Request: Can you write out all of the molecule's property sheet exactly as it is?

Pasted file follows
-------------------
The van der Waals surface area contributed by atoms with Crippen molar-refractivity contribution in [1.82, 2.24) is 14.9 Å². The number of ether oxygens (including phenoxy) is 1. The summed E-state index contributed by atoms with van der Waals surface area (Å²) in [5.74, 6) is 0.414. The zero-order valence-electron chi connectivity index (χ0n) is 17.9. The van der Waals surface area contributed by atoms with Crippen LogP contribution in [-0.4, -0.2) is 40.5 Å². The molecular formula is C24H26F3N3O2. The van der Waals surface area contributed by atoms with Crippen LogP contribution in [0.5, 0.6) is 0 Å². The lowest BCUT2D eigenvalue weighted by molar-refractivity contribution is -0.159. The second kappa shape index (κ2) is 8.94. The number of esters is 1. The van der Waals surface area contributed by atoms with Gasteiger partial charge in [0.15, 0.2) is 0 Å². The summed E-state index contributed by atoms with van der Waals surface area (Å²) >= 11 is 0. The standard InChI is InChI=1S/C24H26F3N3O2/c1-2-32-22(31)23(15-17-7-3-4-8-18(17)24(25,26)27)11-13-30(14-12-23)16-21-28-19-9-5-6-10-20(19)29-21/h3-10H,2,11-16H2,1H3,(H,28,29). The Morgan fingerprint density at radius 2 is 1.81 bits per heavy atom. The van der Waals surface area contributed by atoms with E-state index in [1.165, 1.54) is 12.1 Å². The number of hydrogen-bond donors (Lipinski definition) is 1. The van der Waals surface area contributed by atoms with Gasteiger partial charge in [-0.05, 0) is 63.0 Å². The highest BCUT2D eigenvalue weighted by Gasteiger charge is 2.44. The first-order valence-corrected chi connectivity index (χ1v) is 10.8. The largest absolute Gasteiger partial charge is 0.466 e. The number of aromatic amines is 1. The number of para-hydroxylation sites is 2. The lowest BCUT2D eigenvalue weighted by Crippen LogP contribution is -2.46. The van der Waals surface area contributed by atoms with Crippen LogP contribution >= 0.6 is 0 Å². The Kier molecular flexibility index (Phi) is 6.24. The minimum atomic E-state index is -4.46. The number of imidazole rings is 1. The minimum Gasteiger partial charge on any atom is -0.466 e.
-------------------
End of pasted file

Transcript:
The van der Waals surface area contributed by atoms with Crippen molar-refractivity contribution in [1.82, 2.24) is 14.9 Å². The number of ether oxygens (including phenoxy) is 1. The summed E-state index contributed by atoms with van der Waals surface area (Å²) in [5.74, 6) is 0.414. The zero-order valence-electron chi connectivity index (χ0n) is 17.9. The van der Waals surface area contributed by atoms with Crippen LogP contribution in [-0.4, -0.2) is 40.5 Å². The molecular formula is C24H26F3N3O2. The van der Waals surface area contributed by atoms with Crippen LogP contribution in [0.5, 0.6) is 0 Å². The lowest BCUT2D eigenvalue weighted by molar-refractivity contribution is -0.159. The second kappa shape index (κ2) is 8.94. The number of esters is 1. The van der Waals surface area contributed by atoms with Gasteiger partial charge in [0.15, 0.2) is 0 Å². The summed E-state index contributed by atoms with van der Waals surface area (Å²) >= 11 is 0. The standard InChI is InChI=1S/C24H26F3N3O2/c1-2-32-22(31)23(15-17-7-3-4-8-18(17)24(25,26)27)11-13-30(14-12-23)16-21-28-19-9-5-6-10-20(19)29-21/h3-10H,2,11-16H2,1H3,(H,28,29). The Morgan fingerprint density at radius 2 is 1.81 bits per heavy atom. The van der Waals surface area contributed by atoms with E-state index in [1.165, 1.54) is 12.1 Å². The number of hydrogen-bond donors (Lipinski definition) is 1. The van der Waals surface area contributed by atoms with Gasteiger partial charge in [-0.05, 0) is 63.0 Å². The highest BCUT2D eigenvalue weighted by Gasteiger charge is 2.44. The first-order valence-corrected chi connectivity index (χ1v) is 10.8. The largest absolute Gasteiger partial charge is 0.466 e. The number of aromatic amines is 1. The number of para-hydroxylation sites is 2. The lowest BCUT2D eigenvalue weighted by Crippen LogP contribution is -2.46. The van der Waals surface area contributed by atoms with Crippen LogP contribution >= 0.6 is 0 Å². The Kier molecular flexibility index (Phi) is 6.24. The minimum atomic E-state index is -4.46. The number of imidazole rings is 1. The minimum Gasteiger partial charge on any atom is -0.466 e.